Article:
Interventions by healthcare professionals to improve management of physical long-term conditions in adults who are homeless: a systematic review protocol

Hanlon, P. , Yeoman, L., Esiovwa, R., Gibson, L., Williamson, A. E., Mair, F. S. and Lowrie, R. (2017) Interventions by healthcare professionals to improve management of physical long-term conditions in adults who are homeless: a systematic review protocol. BMJ Open, 7(8), e016756. (doi:10.1136/bmjopen-2017-016756) (PMID:28827259) (PMCID:PMC5629632)

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Abstract

Introduction People experiencing homelessness are at increased risk of, and have poorer outcomes from, a range of physical long-term conditions (LTCs). It is increasingly recognised that interventions targeting people who are homeless should be tailored to the specific needs of this population. This systematic review aims to identify, describe and appraise trials of interventions that aim to manage physical LTCs in homeless adults and are delivered by healthcare professionals. Methods and analysis Seven electronic databases (Medline, EMBASE, Cochrane Central Register of Controlled Trials, Assia, Scopus, PsycINFO and CINAHL) will be searched from 1960 (or inception) to October 2016 and supplemented by forward citation searching, handsearching of reference lists and searching grey literature. Two reviewers will independently review titles, abstract and full-texts using DistillerSR software. Inclusion criteria include (1) homeless adults with any physical LTC, (2) interventions delivered by a healthcare professional (any professional trained to provide any form of healthcare, but excluding social workers and professionals without health-related training), (3) comparison with usual care or an alternative intervention, (4) report outcomes such as healthcare usage, physical and psychological health or well-being or cost-effectiveness, (5) randomised controlled trials, non-randomised controlled trials, controlled before-after studies. Quality will be assessed using the Cochrane EPOC Risk of Bias Tool. A meta-analysis will be performed if sufficient data are identified; however, we anticipate a narrative synthesis will be performed. Ethics and dissemination This review will synthesise existing evidence for interventions delivered by healthcare professionals to manage physical LTCs in adults who are homeless. The findings will inform the development of future interventions and research aiming to improve the management of LTCs for people experiencing homelessness. Ethical approval will not be required for this systematic review as it does not contain individual patient data. We will disseminate the results of this systematic review via conference presentations, healthcare professional networks, social media and peer-reviewed publication.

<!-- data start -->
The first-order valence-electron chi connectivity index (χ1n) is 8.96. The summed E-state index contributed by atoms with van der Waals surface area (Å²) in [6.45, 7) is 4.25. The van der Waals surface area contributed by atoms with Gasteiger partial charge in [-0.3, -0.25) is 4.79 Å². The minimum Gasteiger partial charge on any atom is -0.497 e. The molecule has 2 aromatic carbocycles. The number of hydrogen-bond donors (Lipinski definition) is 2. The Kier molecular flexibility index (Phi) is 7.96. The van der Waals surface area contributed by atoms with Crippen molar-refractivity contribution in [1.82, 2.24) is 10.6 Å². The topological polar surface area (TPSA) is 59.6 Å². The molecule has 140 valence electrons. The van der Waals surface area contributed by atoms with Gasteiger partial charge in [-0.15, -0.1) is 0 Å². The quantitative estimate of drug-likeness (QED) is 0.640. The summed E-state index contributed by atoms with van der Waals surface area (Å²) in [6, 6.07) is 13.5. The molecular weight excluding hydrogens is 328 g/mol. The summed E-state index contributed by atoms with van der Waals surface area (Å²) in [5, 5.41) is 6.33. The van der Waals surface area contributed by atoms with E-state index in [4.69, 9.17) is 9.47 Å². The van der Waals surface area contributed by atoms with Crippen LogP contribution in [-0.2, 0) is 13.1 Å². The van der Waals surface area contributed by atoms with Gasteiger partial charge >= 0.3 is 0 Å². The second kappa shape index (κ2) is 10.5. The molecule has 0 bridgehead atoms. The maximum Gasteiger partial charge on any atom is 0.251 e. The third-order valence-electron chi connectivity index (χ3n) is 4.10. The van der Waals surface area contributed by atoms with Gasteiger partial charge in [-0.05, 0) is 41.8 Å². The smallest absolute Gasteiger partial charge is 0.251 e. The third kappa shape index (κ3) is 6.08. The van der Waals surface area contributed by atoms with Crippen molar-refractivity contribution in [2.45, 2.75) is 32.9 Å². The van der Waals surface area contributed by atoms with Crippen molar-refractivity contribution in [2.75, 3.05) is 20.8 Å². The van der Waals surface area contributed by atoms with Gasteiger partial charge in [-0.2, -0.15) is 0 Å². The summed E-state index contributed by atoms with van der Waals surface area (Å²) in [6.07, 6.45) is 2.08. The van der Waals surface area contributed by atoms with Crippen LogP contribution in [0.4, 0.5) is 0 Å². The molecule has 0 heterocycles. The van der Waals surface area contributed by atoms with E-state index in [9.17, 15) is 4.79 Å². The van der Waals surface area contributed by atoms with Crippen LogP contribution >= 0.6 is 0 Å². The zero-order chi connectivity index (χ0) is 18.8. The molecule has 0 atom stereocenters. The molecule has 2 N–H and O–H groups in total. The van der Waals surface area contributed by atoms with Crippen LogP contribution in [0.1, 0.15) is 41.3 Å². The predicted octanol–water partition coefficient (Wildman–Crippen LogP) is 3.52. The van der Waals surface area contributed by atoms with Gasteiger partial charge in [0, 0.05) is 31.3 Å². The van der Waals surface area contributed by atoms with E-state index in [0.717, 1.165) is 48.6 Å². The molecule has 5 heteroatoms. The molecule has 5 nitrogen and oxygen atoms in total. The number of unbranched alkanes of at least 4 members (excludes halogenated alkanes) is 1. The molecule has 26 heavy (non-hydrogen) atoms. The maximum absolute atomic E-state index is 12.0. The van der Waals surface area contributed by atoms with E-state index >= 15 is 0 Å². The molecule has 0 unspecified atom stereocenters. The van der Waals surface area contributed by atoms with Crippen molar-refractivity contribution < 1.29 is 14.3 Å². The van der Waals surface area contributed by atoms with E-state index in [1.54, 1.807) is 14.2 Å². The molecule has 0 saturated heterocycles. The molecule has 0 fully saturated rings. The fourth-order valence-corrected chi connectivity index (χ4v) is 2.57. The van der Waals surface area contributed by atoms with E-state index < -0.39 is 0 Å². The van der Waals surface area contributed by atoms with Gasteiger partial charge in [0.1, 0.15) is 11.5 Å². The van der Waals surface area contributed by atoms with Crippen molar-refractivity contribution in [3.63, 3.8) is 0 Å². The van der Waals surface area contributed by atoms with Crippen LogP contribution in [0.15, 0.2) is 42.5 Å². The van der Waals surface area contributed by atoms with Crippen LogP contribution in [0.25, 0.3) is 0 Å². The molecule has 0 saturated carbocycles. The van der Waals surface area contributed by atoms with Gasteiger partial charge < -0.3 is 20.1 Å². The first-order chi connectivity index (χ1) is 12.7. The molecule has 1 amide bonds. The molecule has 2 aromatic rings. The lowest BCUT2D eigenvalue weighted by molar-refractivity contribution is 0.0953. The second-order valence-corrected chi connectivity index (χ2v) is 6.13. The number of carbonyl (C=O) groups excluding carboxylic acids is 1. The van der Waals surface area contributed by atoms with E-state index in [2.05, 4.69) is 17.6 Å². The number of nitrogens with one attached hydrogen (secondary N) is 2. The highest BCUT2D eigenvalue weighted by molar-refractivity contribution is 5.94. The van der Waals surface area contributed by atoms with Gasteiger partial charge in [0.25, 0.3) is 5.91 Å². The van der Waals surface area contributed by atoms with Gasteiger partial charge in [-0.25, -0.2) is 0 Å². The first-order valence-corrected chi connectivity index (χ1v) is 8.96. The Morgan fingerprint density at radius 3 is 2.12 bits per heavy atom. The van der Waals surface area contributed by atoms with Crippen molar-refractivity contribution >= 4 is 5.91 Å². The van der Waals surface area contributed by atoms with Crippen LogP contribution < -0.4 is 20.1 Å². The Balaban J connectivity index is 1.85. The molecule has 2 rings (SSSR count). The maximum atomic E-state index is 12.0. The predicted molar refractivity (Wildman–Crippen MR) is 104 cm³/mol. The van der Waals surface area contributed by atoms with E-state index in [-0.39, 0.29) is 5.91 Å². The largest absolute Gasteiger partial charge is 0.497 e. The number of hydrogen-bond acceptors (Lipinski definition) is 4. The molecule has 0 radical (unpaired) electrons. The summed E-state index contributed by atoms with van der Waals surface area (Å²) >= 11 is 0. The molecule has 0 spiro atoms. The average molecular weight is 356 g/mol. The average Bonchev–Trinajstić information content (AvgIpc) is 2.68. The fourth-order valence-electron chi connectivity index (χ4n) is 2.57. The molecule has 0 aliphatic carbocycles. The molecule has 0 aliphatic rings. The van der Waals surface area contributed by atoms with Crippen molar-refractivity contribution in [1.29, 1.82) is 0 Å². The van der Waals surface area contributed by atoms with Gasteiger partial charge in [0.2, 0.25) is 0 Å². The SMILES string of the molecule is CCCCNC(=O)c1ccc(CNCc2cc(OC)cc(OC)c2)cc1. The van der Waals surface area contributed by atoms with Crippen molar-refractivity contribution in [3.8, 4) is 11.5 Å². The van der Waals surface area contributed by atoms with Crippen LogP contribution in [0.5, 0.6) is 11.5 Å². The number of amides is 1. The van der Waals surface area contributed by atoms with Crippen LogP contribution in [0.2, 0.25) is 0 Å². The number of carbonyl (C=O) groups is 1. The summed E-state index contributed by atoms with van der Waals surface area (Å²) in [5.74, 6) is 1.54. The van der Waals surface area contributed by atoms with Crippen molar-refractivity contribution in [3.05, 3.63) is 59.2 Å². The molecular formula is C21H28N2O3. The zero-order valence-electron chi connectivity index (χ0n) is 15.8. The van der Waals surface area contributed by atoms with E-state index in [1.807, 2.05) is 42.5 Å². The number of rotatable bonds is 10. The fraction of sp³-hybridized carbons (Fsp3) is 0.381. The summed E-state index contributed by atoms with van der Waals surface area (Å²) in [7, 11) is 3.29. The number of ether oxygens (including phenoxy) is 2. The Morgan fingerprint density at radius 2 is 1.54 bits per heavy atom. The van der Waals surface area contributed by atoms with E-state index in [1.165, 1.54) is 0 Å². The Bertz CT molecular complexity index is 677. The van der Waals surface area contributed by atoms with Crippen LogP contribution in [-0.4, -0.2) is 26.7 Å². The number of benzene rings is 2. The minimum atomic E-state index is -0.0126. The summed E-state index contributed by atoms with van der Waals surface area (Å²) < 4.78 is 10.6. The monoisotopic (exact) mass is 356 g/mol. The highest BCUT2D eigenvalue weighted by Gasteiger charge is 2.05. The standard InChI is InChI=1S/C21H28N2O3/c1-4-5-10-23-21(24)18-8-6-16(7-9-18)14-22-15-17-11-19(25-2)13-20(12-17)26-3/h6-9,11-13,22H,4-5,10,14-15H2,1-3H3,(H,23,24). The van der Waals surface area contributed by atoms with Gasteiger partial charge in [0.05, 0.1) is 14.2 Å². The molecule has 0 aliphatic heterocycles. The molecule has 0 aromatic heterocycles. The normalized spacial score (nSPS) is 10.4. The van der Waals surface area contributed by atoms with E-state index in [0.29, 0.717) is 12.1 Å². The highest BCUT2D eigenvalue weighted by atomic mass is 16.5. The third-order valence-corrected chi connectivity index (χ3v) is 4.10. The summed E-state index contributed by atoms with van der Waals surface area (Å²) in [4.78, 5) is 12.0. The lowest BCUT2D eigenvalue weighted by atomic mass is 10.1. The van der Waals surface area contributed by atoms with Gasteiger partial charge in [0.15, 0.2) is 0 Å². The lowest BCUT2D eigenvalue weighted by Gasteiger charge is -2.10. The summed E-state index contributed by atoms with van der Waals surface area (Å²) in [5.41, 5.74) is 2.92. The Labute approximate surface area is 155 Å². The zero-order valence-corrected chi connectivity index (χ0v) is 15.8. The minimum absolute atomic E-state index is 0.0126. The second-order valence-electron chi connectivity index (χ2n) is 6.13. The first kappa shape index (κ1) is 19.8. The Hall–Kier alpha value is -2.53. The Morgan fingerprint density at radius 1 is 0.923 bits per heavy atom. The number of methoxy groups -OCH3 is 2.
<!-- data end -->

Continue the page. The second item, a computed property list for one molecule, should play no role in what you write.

Item Type:Articles
Status:Published
Refereed:Yes
Glasgow Author(s) Enlighten ID:Hanlon, Dr Peter and Yeoman, Dr Lynsey and Lowrie, Dr Richard and Mair, Professor Frances and Williamson, Dr Andrea
Authors: Hanlon, P., Yeoman, L., Esiovwa, R., Gibson, L., Williamson, A. E., Mair, F. S., and Lowrie, R.
College/School:College of Medical Veterinary and Life Sciences > Institute of Health and Wellbeing > General Practice and Primary Care
Journal Name:BMJ Open
Publisher:BMJ Publishing Group
ISSN:2044-6055
ISSN (Online):2044-6055
Published Online:21 August 2017
Copyright Holders:Copyright © 2017 The Authors
First Published:First published in BMJ Open 7(8):e016756
Publisher Policy:Reproduced under a Creative Commons License

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